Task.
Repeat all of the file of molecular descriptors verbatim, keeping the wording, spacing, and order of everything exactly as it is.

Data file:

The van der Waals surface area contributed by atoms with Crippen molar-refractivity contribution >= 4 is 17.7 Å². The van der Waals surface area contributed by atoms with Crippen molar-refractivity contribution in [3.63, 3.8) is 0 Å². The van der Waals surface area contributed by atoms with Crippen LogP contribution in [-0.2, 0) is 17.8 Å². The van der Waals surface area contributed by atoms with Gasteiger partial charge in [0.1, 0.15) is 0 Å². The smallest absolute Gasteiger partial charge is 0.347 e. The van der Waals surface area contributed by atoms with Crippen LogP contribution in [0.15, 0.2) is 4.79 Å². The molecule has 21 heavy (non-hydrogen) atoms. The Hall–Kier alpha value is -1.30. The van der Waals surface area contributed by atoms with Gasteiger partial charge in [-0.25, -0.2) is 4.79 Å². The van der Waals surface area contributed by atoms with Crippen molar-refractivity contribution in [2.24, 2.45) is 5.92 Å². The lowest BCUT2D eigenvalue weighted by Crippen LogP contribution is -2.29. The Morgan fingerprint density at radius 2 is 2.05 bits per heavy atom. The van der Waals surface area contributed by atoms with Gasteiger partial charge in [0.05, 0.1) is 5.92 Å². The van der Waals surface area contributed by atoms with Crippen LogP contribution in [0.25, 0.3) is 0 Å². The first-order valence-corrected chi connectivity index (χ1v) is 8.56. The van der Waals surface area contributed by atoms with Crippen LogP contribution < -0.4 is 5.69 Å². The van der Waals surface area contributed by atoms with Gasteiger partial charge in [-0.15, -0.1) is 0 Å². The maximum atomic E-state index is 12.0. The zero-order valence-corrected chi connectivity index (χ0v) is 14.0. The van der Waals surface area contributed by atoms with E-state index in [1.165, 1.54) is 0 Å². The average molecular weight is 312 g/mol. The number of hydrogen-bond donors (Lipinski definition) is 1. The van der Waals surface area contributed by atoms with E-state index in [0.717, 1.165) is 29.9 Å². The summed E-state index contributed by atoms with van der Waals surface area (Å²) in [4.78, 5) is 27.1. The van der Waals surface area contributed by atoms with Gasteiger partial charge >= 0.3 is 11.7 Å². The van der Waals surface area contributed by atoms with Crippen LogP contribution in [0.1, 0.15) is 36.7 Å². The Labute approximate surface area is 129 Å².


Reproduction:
The van der Waals surface area contributed by atoms with Crippen molar-refractivity contribution >= 4 is 17.7 Å². The van der Waals surface area contributed by atoms with Crippen molar-refractivity contribution in [3.63, 3.8) is 0 Å². The van der Waals surface area contributed by atoms with Crippen LogP contribution in [-0.2, 0) is 17.8 Å². The van der Waals surface area contributed by atoms with Gasteiger partial charge in [0.1, 0.15) is 0 Å². The smallest absolute Gasteiger partial charge is 0.347 e. The van der Waals surface area contributed by atoms with Crippen LogP contribution in [0.15, 0.2) is 4.79 Å². The molecule has 21 heavy (non-hydrogen) atoms. The Hall–Kier alpha value is -1.30. The van der Waals surface area contributed by atoms with Gasteiger partial charge in [-0.25, -0.2) is 4.79 Å². The van der Waals surface area contributed by atoms with Crippen molar-refractivity contribution in [2.24, 2.45) is 5.92 Å². The lowest BCUT2D eigenvalue weighted by Crippen LogP contribution is -2.29. The Morgan fingerprint density at radius 2 is 2.05 bits per heavy atom. The van der Waals surface area contributed by atoms with Gasteiger partial charge in [0.05, 0.1) is 5.92 Å². The van der Waals surface area contributed by atoms with Crippen LogP contribution in [0.25, 0.3) is 0 Å². The first-order valence-corrected chi connectivity index (χ1v) is 8.56. The van der Waals surface area contributed by atoms with Crippen LogP contribution < -0.4 is 5.69 Å². The van der Waals surface area contributed by atoms with Gasteiger partial charge in [-0.15, -0.1) is 0 Å². The maximum atomic E-state index is 12.0. The zero-order valence-corrected chi connectivity index (χ0v) is 14.0. The van der Waals surface area contributed by atoms with E-state index in [1.165, 1.54) is 0 Å². The average molecular weight is 312 g/mol. The number of hydrogen-bond donors (Lipinski definition) is 1. The van der Waals surface area contributed by atoms with E-state index in [0.717, 1.165) is 29.9 Å². The summed E-state index contributed by atoms with van der Waals surface area (Å²) in [4.78, 5) is 27.1. The van der Waals surface area contributed by atoms with Gasteiger partial charge >= 0.3 is 11.7 Å². The van der Waals surface area contributed by atoms with Crippen LogP contribution in [0.1, 0.15) is 36.7 Å². The Labute approximate surface area is 129 Å².